Tonawanda News

May 16, 2013

The colors of teamwork

Tonawanda art students turn visit to Corning Museum of Glass into Chihuly-inspired sculpture

By Jill Keppeler
The Tonawanda News

Tonawanda News — For years, eighth-graders at the City of Tonawanda Middle/High School have embarked upon an annual road trip to the Corning Museum of Glass, taking away their own forms of inspiration, education and culture.

This year, they took away something a little bit bigger: The seeds for one massive — and very colorful — work of art.

The 29 eighth-grade students visited the museum in early April, said teacher Daniel Lynch. Before the trip, they’d already studied glass sculptor Dale Chihuly and his artwork — and started working on a piece inspired by  him — but while at the museum, the group learned that Chihuly himself had been there only weeks before them. The artist, deeming his “Fern Green Tower” piece at the site too small, had his team dissemble and reassemble the glass artwork with additional pieces, increasing it from 11 to 15 1/2 feet tall with an additional 200 blown-glass elements. 

The student saw the newly reassembled artwork, viewed photos of how the task was accomplished and returned to the school determined to do the same with their own chandelier-inspired piece of artwork, Lynch said. 

“It was kind of funny, because when we got back, I could see them looking at it and thinking, ‘Ours isn’t big enough,’ “ he said. “It gave us an opportunity to research (Chihuly) further and what he did at Corning.”

The Tonawanda project doesn’t reach 15 1/2 feet, and it’s not glass ... but it’s earned a nod on the Corning Museum of Glass’ blog nonetheless. Students, trying to evoke the blown-glass shapes for which Chihuly’s work is famous, created individual pieces for it out of plastic bottles and acrylic paint of varying strengths, cut into spirals that were gradually added to an inner form of wire. The final work includes more than 150 pieces in nearly as many shades of color.

While the students learned a lot about various forms of artwork from the project, Lynch said, more than anything else, he’ll remember their teamwork.

“They’re a good group of kids to begin with, but just to see all of them coming in after school, and talking about it, saying ‘This should go there’ and ‘That should be here’ ... that’s the best part,” he said.

Students who worked on the piece said that they’d learned a lot from what they saw at the museum, including the Chihuly piece. Many spoke about how impressed they were by the artwork and how deceptive it could be.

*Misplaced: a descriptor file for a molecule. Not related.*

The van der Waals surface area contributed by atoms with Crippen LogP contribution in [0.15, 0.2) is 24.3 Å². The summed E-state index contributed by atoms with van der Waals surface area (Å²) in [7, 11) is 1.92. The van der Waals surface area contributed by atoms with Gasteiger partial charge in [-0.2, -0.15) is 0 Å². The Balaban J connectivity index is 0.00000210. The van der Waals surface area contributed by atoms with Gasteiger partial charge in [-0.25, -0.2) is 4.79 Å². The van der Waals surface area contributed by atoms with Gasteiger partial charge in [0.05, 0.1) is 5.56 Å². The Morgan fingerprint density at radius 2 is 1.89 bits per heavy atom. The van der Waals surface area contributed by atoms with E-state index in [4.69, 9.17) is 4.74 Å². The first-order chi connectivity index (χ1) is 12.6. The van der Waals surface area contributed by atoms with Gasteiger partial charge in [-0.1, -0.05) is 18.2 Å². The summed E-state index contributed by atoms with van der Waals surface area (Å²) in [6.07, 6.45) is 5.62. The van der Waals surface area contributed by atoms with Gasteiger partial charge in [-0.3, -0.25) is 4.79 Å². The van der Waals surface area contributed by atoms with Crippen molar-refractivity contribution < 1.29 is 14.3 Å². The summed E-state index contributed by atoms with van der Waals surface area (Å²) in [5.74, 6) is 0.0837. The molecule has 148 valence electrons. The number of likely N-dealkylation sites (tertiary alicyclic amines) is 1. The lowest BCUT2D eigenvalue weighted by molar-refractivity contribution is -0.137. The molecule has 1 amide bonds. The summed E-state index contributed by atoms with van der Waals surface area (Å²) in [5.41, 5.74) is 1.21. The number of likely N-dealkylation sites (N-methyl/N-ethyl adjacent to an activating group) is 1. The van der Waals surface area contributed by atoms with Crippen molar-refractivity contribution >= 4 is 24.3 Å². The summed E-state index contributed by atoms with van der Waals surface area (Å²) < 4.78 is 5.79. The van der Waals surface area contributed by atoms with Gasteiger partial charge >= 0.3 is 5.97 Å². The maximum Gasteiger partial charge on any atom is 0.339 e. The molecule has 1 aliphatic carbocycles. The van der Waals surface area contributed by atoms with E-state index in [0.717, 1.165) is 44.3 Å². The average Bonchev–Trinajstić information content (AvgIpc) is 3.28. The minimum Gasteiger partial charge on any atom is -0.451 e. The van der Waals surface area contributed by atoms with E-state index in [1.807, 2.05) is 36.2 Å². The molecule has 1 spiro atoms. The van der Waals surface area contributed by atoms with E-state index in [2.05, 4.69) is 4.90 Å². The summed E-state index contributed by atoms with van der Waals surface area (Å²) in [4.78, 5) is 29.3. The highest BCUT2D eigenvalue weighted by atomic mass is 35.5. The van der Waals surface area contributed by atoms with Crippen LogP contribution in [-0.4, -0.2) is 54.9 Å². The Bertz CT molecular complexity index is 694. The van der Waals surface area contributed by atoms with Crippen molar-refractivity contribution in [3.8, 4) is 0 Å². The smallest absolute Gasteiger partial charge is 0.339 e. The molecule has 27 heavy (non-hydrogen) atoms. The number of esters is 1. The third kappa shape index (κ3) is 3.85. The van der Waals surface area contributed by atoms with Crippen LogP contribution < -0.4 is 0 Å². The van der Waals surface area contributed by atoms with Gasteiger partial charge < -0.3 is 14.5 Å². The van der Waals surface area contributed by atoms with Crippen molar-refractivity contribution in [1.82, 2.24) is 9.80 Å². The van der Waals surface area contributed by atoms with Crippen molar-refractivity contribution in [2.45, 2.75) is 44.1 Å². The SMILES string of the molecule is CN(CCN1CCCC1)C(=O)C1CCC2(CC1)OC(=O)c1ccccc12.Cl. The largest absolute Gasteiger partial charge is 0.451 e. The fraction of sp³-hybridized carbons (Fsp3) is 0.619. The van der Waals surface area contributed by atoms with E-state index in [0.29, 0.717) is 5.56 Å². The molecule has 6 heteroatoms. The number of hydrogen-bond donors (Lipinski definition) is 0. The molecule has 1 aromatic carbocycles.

“It looked so complex, but it was so simple,” said Gabrielle Amato.  

Student Tim Tyler agreed.

“Some of the artwork there, you look at it and say, ‘How in the world did they did that?’” he said.

Connor Maxwell, who deemed the trip “awesome,” said he’d learned things not only from the museum visit, but also from the process of putting the students’ piece together.

“It was very messy,” he said. “And Gatorade bottles are not good bottles for this.”

The chandelier and many other pieces of student art created by those in kindergarten through 12th grade will be featured in the school district’s upcoming student art show, which will take place June 4 to 6 at the high school wellness gym. An opening reception will take place from 6 to 8 p.m. June 4, and a closing reception and awards ceremony will follow from 6 to 8 p.m. June 6.

The exhibit will also feature work by students that recently won second place in their age category — and a $650 grant — in the Albright-Knox Art Gallery’s Art’scool “Inspired” art contest 

Teacher Tina Edholm-McNelis said that students from the studio art classes visited the gallery in December, and were inspired by the Sol Lewitt-conceived “Wall Drawing #1268” at the gallery to create their own pencil works on 16-by-20-inch pieces of paper. Selected students from the classes, including ninth-graders Julia Ruch, Elizabeth Kanalley and Ciara Woodin, were then chosen to execute their works directly on the wall near the art classrooms, much like the drawing is directly on the wall at the Albright-Knox.

IF YOU GO • WHAT: Tonawanda City School District art show • WHEN: 8 a.m. to 3 p.m. June 4, 5 and 6. There will be an opening reception from 6 to 8 p.m. June 4 and a closing reception from 6 to 8 p.m. June 6. • WHERE: Tonawanda High School wellness gym, 600 Fletcher St., City of Tonawanda